Section: Application Domains

Internet of Things

The Internet of Things (IoT) is the network and application space formed by the millions of small, connected devices that are increasingly present in our daily lives, and by the servers, clouds, and apps that they communicate with. This includes not only consumer devices such as smartphones, household devices, and wearable technology, but also an increasinly large proportion of our fundamental civic infrastructure (as is reflected by the increasing attention given to Smart Cities).

The IoT is therefore a massive, pervasive, and highly heterogeneous distributed computing system; a system that is mostly unprotected and insecure. Many of the devices are simply too small and underpowered to run the conventional cryptosystems that are standard for internet communications: even a minimalist TLS stack will often overwhelm the resources available on some small platforms. These limitations include small memory size, limited battery power, and low computational capacity. Not only are these devices harder to defend, but they are also much easier to attack: for example, these devices are generally extremely physically accessible (they must be, to fulfil their purpose), but this makes them extremely vulnerable to side-channel attacks.

Nevertheless, strong cryptography is essential to the future of IoT, precisely because these systems are so pervasive in our everyday lives, both individually (in our homes) and collectively (in our cities, industries, and urban infrastructure). We need strong cryptography to protect the personal and industrial data that these devices collect, process, and transmit; but we also need strong cryptography to ensure that devices and services can identify and authenticate themselves and each other with confidence. It is not enough to simply put secure systems in place; we must also develop reliable software update mechanisms, tailored to the needs and challenges of the IoT space.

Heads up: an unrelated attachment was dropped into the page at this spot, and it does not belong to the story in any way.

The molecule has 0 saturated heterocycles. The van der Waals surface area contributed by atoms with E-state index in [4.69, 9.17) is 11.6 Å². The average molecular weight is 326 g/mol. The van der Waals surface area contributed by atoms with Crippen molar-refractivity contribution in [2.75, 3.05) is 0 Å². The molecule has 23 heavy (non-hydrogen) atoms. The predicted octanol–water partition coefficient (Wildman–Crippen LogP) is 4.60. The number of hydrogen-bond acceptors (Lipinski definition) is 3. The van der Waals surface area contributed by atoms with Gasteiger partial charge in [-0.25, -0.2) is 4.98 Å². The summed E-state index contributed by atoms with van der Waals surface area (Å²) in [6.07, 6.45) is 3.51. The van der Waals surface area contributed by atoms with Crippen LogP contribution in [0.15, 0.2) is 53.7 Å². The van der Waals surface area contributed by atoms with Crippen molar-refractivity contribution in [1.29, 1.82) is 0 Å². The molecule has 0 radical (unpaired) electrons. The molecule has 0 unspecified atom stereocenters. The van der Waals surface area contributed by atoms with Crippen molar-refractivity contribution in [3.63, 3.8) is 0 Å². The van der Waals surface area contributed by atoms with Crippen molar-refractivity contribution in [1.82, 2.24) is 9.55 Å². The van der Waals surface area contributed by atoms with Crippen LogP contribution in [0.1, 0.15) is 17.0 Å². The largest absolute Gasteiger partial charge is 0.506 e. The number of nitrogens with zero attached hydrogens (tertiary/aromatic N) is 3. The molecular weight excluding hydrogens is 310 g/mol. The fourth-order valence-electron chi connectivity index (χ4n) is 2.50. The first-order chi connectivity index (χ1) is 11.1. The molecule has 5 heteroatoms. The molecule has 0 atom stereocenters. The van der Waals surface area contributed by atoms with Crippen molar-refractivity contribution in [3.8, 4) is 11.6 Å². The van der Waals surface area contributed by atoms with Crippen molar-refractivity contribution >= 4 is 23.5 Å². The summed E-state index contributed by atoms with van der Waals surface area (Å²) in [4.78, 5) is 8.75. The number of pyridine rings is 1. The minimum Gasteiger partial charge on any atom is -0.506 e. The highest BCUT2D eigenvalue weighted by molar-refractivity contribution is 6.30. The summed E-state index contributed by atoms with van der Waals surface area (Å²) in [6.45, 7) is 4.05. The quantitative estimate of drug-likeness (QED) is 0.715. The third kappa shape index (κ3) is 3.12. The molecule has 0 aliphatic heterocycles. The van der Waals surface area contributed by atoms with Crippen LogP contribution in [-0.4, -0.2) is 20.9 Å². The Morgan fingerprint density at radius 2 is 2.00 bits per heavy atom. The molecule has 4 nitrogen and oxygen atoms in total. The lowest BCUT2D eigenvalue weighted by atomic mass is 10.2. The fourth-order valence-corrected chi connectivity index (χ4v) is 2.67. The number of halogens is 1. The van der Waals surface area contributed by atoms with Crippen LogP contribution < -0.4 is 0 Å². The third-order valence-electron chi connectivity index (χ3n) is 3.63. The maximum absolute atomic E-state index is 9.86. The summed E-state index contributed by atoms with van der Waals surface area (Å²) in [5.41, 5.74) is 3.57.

While these technical challenges have been met, to some extent, for symmetric cryptosystems (which means that we have reasonable means of encrypting data and ensuring its integrity), they pose a massive problem for implementers of asymmetric cryptosystems (including key exchange, signatures, identification, and authentication). Efficient asymmetric cryptosystems have long been a research focus for GRACE, and our expertise in elliptic curve cryptosystems is of particular relevance for IoT, since these cryptosystems typically require the fewest memory and bandwidth resources.

Looking towards the future, the massive contemporary research effort in postquantum cryptosystems has so far mostly yielded systems even less-suited to IoT than conventional asymmetric systems are. Nevertheless, there is some hope that postquantum security can be brought to some IoT devices, and we are hopeful that GRACE's strength in isogeny-based cryptography will have an impact here.